Local family mourning the loss of 6-year-old boy who died of an asthma attack

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VERMILION, Ohio - The Vermilion community is mourning the death of 6-year-old Xander Cormier, who died after suffering an asthma attack. His family thinks pollen may be to blame.

Xander was a kindergartner at Vermilion Elementary School who loved reading and science experiments, and, more than anything, his family said Xander loved superheroes. The school held “superhero day” Tuesday in Xander’s honor. Students and staff wore superhero clothing.

Xander had just arrived home from the school bus stop Thursday when his family said he started wheezing. His mother, Emily, grabbed Xander’s inhaler and tried an epi-pen, but he went limp. Xander was taken to a local hospital where a nurse detected a faint pulse, and then flown to Rainbow Babies and Children’s Hospital in Cleveland, but he was unresponsive to tests for brain activity. He was removed from machines and passed away Sunday.

Jeff Cormier, Xander’s father, said his son had a history of asthma and allergies, which they had been treating. However, Xander had never before had any episodes that were as serious. Cormier said he feels a gust of wind carrying pollen may have sparked the asthma attack. Pollen was a trigger for Xander’s asthma.

The Vermilion community rallied to support the family. Beanie’s Laundry, located just down the street from the Cormiers’ home, posted a sign out front saying “Xander is our super hero.” A Go Fund Me account established to help pay funeral and medical expenses had raised nearly $20,000 by Tuesday evening.

Cormier said the family is incredibly grateful for the outpouring of support, but nothing can make up for just five more minutes with Xander. A superhero-themed funeral service is planned for 7 p.m. Thursday at Riddle Funeral Home in Vermilion.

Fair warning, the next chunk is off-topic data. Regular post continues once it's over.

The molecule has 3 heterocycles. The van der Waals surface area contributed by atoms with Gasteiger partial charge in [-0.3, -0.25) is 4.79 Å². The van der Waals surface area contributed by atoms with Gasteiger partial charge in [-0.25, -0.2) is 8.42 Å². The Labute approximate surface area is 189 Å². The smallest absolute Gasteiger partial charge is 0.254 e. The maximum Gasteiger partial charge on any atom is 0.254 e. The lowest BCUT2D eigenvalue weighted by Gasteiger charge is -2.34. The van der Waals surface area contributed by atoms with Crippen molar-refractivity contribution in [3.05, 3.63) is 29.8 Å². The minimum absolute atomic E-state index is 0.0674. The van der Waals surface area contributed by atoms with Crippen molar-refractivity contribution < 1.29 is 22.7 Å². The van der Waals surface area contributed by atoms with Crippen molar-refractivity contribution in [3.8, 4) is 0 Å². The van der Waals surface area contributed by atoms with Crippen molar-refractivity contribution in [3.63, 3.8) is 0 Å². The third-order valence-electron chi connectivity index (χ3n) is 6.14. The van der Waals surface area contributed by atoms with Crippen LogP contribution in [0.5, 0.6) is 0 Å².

Xander’s kindergarten teacher, Rebecca Lawson says the loss has been incredibly upsetting for both students and staff at Vermillion Elementary School.

“They’re all processing the loss and really missing Xander in all sorts of different ways,” said Lawson.

Along with the “superhero day” professionals at the school have been talking with students and allowing them to talk about their feelings and what the loss means to them.

“One of the things the kids continually said is what a good friend he was,” said Lawson, “And that was so true for Xander he would go out of his way if there was anybody in need.”

Every teacher who knew Xander said that he was an “exceptional child” who was not only kind but “brilliant academically” with aspirations of becoming an inventor.

Educators and administrators are already talking about getting a “buddy bench” at the school to honor Xander’s memory because he was always a buddy to everyone; especially children who didn’t have many friends.

Lolita McDavid, M.D., with University Hospitals’ Rainbow Babies and Children’s Hospital said a severe asthma attack can cause lung spasms that may result in cardiac arrest. She said it can happen quickly, leading to death.

“Asthma is a serious, serious disease. It's the most common chronic disease in childhood and we're seeing more and more of it,” McDavid said. “You have to know what your triggers are.”

McDavid said she recommends parents see an asthma specialist who can develop a plan and prescribe control and rescue medications.

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